Setting up the game terrain and the troops gives me a better idea of the spacing needed to make  it a good game.

A view of Khartoum from the Dervish perspective. 

Ground scale view of the city walls.

Here are some pictures of the spacing for the city:

The interior of the city of Khartoum is laid out on Table 1 while the front walls are set up on the edge of Table 2.

My convention game table will be 6ft wide compared to the 5ft wide table shown in this picture.
This will give me an extra foot of space to work with.  I can either make the river wider or
increase the depth of the city. This would require making more walls and buildings. It is evident that I need to have
more walls on the side closest to the camera.

Once the Dervish get over the walls then the game fighting will largely switch to both sides of Table 1. I'm leaning towards using the extra foot of table width to make the Nile River 2ft wide which provides more room to use some of the boats that I made for the game. Maybe one of the Egyptian victory conditions might be coercing Gordon to escape via a boat and to rescue as many European citizens as possible.

Taking Stock of What I Have and What I Need

It looks like I will have/need more depth on Table 1 (inside the city). It looks like I will need at least four more wall sections. One 12-inch palisade for the front town wall on Table 2 and three wall sections to extend the side walls of the city. I could also make some of the building "wings" for the Governor's Palace so that the palace grounds are U-shaped. I see that I need to make some wharf sections for the riverfront.

In terms of figures for the game, I have 400 Dervish foot, 60 Dervish riflemen, and 32 Dervish cavalry. I don't think that I have to add too many more Dervish to their army.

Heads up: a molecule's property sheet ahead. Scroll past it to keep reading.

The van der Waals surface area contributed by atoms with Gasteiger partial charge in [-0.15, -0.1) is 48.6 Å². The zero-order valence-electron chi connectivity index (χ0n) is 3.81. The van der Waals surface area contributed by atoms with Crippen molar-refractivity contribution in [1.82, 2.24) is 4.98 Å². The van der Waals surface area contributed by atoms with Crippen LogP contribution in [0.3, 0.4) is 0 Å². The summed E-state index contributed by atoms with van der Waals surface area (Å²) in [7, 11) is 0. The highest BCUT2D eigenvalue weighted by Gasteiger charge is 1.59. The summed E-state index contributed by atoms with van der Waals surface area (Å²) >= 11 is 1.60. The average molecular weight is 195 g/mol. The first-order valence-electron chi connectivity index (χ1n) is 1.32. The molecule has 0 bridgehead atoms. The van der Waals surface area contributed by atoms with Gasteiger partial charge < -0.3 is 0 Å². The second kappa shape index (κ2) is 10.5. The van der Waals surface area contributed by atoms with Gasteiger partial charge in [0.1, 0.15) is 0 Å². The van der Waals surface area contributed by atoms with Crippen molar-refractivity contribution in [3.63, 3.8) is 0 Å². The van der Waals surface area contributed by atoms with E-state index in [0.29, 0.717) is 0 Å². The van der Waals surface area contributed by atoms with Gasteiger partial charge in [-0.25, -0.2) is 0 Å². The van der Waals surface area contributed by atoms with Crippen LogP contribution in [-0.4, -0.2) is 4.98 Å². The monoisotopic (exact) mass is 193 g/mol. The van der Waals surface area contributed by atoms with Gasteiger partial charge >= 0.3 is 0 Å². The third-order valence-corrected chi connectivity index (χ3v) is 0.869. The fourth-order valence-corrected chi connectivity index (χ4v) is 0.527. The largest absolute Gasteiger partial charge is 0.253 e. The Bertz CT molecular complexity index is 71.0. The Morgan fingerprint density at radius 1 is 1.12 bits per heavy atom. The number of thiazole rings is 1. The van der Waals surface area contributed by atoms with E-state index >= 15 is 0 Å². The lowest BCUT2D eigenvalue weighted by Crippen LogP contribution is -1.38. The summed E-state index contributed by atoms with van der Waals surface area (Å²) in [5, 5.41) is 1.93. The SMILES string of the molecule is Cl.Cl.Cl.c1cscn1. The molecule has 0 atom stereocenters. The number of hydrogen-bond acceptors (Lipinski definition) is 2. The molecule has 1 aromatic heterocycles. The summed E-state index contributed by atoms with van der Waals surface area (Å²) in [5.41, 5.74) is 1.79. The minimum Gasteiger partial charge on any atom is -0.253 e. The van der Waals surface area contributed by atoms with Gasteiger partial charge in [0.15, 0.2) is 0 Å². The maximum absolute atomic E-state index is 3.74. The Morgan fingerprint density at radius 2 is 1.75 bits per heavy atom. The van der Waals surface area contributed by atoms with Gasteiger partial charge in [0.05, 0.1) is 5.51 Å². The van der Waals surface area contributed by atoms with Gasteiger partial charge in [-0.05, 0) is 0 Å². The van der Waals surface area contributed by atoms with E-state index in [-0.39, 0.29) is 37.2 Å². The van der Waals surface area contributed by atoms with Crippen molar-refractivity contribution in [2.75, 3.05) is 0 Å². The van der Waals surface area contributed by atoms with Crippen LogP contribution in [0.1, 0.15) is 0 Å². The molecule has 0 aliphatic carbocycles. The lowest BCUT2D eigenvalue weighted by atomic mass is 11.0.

The Egyptian defenders will man four sections of the city walls. There will be two commands on the front facing walls (one command on each side of the main town gate) and two other commands, one on each side wall of the city.

I want to scale up the game so that 12 players can participate.

To summarize then, it looks like I am in fairly good shape in the number of painted figures that I need in the game, but I need to add some more wall sections and perhaps a couple more houses to place inside the city walls.

Tuesday, January 24, 2023

Getting That Painting Mojo Back?

We have all been there. We reach a point where we couldn't paint another miniature if our lives depended on it. It could be a result of hobby or painting burnout, seasonal depression or family matters being front and center (and taking up all the time that one used to spend on painting). The loss of painting or hobby mojo is evident when one has lost interest in the thing(s) that one normally likes to do. I get that "I just don't care anymore" feeling. (This can also be a sign of depression and it is something that you should take seriously. Check with your wife and ask her if she notices any changes in your demeanor and attitude).